EDITORIAL: Electrical cancer concerns

IN 2009, state government electricity body EnergyAustralia (now Ausgrid) spent a reported $24million on a new electricity substation on the corner of Glebe Road and Chatham Street, Hamilton South.

The substation was designed to blend in with nearby housing and uses state-of-the-art technology to ensure the power security of more than 20,000 properties.

But for some of the substation’s neighbours, it’s not the look of the facility that bothers them.

They are concerned  the substation is linked  to what they believe is an unusually high number of cancers in the adjacent streets.

Julie Galli, whose Douglas Way home backs on to the substation’s eastern boundary, has drawn up a list of cancer cases involving the families around her and is asking anyone who knows of further cases to come forward.

Hunter New England Health public health physician David Durrheim says the residents’ concerns are being taken seriously. But Dr Durrheim says cancer clusters are very rare, and anecdotal evidence linking electromagnetic fields  with childhood leukaemia remains unproven.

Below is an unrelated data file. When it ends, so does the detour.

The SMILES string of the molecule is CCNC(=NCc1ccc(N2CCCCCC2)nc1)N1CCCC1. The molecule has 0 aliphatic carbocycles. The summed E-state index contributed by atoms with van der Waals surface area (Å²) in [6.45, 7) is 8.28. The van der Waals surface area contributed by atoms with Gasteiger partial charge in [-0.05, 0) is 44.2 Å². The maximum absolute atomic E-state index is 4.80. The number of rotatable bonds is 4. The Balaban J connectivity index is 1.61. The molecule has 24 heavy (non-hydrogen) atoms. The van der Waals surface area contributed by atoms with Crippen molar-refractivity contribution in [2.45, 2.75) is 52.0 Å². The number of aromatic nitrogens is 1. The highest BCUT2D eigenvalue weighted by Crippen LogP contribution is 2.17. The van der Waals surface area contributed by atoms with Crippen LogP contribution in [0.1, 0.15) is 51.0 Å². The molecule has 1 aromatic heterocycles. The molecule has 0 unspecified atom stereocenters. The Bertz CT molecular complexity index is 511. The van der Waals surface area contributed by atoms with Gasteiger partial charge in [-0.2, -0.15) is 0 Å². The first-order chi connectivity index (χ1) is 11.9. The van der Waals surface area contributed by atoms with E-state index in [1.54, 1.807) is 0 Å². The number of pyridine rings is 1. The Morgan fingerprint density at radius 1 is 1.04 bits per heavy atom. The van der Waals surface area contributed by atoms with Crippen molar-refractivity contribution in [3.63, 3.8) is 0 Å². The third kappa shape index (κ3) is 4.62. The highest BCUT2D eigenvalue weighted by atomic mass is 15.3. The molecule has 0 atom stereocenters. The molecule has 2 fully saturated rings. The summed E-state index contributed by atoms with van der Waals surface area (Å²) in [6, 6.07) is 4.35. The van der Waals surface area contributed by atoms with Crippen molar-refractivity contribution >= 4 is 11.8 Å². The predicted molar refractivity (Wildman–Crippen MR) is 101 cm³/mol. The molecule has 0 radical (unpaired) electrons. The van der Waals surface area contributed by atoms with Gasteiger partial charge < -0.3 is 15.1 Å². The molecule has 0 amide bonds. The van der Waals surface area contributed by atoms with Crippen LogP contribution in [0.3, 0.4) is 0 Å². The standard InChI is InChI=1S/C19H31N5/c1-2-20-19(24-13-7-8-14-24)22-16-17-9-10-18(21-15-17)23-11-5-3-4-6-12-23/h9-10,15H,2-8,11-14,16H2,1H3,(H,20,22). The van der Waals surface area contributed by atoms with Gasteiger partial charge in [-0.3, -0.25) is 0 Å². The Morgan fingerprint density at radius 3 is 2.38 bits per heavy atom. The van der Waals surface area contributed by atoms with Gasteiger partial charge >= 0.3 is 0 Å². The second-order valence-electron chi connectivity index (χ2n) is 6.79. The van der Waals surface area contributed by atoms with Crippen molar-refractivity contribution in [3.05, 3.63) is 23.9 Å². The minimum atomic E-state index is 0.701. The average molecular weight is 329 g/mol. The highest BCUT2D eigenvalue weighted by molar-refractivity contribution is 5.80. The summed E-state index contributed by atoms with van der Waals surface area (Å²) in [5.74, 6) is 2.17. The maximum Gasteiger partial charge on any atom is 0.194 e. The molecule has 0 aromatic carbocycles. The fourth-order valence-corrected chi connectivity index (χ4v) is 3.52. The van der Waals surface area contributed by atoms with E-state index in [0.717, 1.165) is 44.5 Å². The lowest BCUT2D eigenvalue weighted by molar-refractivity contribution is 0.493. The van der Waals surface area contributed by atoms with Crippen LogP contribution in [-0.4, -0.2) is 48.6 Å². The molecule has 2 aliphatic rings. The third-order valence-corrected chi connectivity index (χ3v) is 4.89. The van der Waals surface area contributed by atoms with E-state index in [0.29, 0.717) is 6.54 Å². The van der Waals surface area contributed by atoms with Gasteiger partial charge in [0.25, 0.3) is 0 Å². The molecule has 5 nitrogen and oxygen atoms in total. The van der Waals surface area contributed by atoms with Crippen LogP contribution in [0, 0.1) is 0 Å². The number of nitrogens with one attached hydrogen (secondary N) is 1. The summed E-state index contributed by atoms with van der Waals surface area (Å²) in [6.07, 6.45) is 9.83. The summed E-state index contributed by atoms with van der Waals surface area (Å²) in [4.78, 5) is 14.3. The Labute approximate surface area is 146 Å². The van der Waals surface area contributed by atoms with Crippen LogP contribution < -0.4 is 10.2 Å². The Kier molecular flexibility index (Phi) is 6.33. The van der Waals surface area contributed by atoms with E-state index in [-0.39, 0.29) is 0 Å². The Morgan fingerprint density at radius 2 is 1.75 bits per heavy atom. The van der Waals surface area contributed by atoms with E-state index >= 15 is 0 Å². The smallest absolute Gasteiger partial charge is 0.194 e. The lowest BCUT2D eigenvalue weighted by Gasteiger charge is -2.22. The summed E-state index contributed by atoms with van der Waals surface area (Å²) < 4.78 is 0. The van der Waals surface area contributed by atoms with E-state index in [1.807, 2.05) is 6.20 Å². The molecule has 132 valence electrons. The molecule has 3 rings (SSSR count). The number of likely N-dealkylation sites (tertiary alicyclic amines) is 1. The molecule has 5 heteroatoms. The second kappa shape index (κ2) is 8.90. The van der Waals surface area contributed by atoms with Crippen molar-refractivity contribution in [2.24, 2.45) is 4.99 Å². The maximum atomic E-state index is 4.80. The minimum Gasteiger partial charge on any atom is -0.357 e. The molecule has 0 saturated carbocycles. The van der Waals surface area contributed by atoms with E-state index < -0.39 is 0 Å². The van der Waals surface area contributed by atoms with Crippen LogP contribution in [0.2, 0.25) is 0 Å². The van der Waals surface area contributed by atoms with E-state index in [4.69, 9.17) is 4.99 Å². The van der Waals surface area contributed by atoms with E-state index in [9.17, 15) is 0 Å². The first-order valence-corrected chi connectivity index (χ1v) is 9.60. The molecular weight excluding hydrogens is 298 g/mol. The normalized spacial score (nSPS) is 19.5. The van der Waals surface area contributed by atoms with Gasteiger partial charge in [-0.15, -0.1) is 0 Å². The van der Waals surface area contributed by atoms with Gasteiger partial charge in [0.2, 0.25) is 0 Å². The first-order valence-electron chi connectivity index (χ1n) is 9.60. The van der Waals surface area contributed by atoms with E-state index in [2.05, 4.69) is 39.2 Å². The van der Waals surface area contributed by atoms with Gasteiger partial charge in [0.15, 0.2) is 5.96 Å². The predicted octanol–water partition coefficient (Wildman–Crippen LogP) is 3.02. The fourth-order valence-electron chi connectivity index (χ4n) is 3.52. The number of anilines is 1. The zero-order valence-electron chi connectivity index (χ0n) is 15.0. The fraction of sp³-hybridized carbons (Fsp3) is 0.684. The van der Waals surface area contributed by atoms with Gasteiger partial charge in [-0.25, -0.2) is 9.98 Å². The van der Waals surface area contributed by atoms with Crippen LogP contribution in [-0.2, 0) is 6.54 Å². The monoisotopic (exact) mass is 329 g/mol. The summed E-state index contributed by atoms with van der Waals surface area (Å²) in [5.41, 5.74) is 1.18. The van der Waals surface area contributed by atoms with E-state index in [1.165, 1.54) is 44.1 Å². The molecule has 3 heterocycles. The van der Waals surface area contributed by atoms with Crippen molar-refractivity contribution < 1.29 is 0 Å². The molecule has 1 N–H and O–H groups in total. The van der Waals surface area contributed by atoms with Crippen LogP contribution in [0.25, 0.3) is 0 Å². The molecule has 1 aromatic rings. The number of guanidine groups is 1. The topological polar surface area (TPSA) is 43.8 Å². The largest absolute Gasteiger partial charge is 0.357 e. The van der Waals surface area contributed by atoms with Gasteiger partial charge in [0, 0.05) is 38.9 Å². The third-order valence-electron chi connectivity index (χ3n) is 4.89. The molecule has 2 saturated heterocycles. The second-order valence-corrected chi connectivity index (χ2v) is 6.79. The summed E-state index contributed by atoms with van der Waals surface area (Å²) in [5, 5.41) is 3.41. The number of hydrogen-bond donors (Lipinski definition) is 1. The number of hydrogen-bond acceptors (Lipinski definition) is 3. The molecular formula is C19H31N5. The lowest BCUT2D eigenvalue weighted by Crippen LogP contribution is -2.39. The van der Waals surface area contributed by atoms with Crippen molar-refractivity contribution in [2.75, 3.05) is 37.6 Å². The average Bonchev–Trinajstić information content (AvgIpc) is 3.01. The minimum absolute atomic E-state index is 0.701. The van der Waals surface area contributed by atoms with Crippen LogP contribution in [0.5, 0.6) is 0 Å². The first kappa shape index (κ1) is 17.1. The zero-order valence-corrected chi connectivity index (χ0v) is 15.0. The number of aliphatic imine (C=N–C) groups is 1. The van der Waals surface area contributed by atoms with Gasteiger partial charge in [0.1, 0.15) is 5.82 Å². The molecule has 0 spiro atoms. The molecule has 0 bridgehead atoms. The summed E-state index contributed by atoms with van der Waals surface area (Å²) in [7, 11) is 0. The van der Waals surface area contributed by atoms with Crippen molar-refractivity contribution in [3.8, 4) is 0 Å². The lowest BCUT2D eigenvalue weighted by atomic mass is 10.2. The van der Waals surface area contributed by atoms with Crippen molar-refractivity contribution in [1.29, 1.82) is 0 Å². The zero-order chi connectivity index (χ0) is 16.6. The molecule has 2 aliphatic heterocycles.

Responding to the concerns, Ausgrid moved quickly to measure the electromagnetic field levels in nearby streets, describing them as ‘‘normal’’ and a fraction of the recommended maximum.

At the same time, the high-voltage installations at Chatham Street have only been operating for a few years. If environmental exposure was a factor in nearby cancer cases, it would be electromagnetic field levels at the old substation, not the new one, that mattered. Such information may be difficult to obtain.  But if Ausgrid is to retain the confidence of the substation’s neighbours it must answer any questions they have about electromagnetic emissions from the old equipment.

Last year’s cancer scare at the Kooragang coal terminal operated by Port Waratah Coal Services is a textbook study in the difficulties of establishing definitive truths about the causes of cancer cases.

Here, workers’ hunches proved correct, and the University of Newcastle found some forms of cancer at almost three times the state and national averages.

But a trigger for the unusual figures – if there was one - remains uncertain, and while the issue has died down in the public eye, it continues to worry many of the Kooragang loader workers.

The Hamilton South residents, too, are understandably worried about their health. The relevant authorities owe it to the public to investigate their fears quickly and thoroughly, and to make their findings public as soon as possible. 


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